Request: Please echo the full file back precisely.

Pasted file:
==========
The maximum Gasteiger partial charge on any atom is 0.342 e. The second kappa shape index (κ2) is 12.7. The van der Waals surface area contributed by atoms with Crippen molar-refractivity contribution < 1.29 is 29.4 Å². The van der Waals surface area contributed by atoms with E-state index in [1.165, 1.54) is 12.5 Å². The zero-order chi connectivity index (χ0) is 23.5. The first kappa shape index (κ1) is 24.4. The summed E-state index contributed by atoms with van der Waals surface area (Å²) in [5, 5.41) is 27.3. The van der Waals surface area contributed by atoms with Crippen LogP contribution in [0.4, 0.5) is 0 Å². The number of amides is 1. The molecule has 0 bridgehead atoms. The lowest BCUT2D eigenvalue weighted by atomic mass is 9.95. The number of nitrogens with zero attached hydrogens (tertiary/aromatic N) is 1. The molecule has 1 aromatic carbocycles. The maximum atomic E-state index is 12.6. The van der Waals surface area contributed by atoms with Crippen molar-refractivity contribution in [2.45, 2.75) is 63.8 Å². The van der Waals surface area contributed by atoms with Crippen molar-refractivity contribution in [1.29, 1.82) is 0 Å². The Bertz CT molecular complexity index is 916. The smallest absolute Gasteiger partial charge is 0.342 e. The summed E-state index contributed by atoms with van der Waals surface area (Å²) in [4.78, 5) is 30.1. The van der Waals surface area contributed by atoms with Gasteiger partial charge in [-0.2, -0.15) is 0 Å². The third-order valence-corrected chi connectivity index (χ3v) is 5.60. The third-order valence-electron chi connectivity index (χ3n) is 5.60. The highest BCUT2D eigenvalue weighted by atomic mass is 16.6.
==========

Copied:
The maximum Gasteiger partial charge on any atom is 0.342 e. The second kappa shape index (κ2) is 12.7. The van der Waals surface area contributed by atoms with Crippen molar-refractivity contribution < 1.29 is 29.4 Å². The van der Waals surface area contributed by atoms with E-state index in [1.165, 1.54) is 12.5 Å². The zero-order chi connectivity index (χ0) is 23.5. The first kappa shape index (κ1) is 24.4. The summed E-state index contributed by atoms with van der Waals surface area (Å²) in [5, 5.41) is 27.3. The van der Waals surface area contributed by atoms with Crippen LogP contribution in [0.4, 0.5) is 0 Å². The number of amides is 1. The molecule has 0 bridgehead atoms. The lowest BCUT2D eigenvalue weighted by atomic mass is 9.95. The number of nitrogens with zero attached hydrogens (tertiary/aromatic N) is 1. The molecule has 1 aromatic carbocycles. The maximum atomic E-state index is 12.6. The van der Waals surface area contributed by atoms with Crippen molar-refractivity contribution in [2.45, 2.75) is 63.8 Å². The van der Waals surface area contributed by atoms with Crippen molar-refractivity contribution in [1.29, 1.82) is 0 Å². The Bertz CT molecular complexity index is 916. The smallest absolute Gasteiger partial charge is 0.342 e. The summed E-state index contributed by atoms with van der Waals surface area (Å²) in [4.78, 5) is 30.1. The van der Waals surface area contributed by atoms with Gasteiger partial charge in [-0.2, -0.15) is 0 Å². The third-order valence-corrected chi connectivity index (χ3v) is 5.60. The third-order valence-electron chi connectivity index (χ3n) is 5.60. The highest BCUT2D eigenvalue weighted by atomic mass is 16.6.